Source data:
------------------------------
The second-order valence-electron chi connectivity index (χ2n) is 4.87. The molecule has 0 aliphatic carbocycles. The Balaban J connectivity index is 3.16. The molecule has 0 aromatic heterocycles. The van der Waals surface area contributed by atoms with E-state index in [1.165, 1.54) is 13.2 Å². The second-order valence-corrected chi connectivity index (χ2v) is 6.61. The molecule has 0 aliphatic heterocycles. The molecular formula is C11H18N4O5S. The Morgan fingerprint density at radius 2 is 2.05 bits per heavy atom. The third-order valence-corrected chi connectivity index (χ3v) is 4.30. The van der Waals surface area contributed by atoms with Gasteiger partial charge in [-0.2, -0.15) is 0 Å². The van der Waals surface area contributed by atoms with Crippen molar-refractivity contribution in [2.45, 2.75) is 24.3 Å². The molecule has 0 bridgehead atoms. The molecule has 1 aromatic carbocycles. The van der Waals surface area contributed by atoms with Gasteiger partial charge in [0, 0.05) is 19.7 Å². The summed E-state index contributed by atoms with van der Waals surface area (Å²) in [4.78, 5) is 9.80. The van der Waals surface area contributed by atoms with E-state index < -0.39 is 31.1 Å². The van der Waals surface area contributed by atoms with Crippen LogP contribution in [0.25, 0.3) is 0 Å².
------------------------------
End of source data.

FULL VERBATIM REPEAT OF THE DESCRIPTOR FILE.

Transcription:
The second-order valence-electron chi connectivity index (χ2n) is 4.87. The molecule has 0 aliphatic carbocycles. The Balaban J connectivity index is 3.16. The molecule has 0 aromatic heterocycles. The van der Waals surface area contributed by atoms with E-state index in [1.165, 1.54) is 13.2 Å². The second-order valence-corrected chi connectivity index (χ2v) is 6.61. The molecule has 0 aliphatic heterocycles. The molecular formula is C11H18N4O5S. The Morgan fingerprint density at radius 2 is 2.05 bits per heavy atom. The third-order valence-corrected chi connectivity index (χ3v) is 4.30. The van der Waals surface area contributed by atoms with Gasteiger partial charge in [-0.2, -0.15) is 0 Å². The van der Waals surface area contributed by atoms with Crippen molar-refractivity contribution in [2.45, 2.75) is 24.3 Å². The molecule has 0 bridgehead atoms. The molecule has 1 aromatic carbocycles. The van der Waals surface area contributed by atoms with Gasteiger partial charge in [0, 0.05) is 19.7 Å². The summed E-state index contributed by atoms with van der Waals surface area (Å²) in [4.78, 5) is 9.80. The van der Waals surface area contributed by atoms with E-state index < -0.39 is 31.1 Å². The van der Waals surface area contributed by atoms with Crippen LogP contribution in [0.25, 0.3) is 0 Å².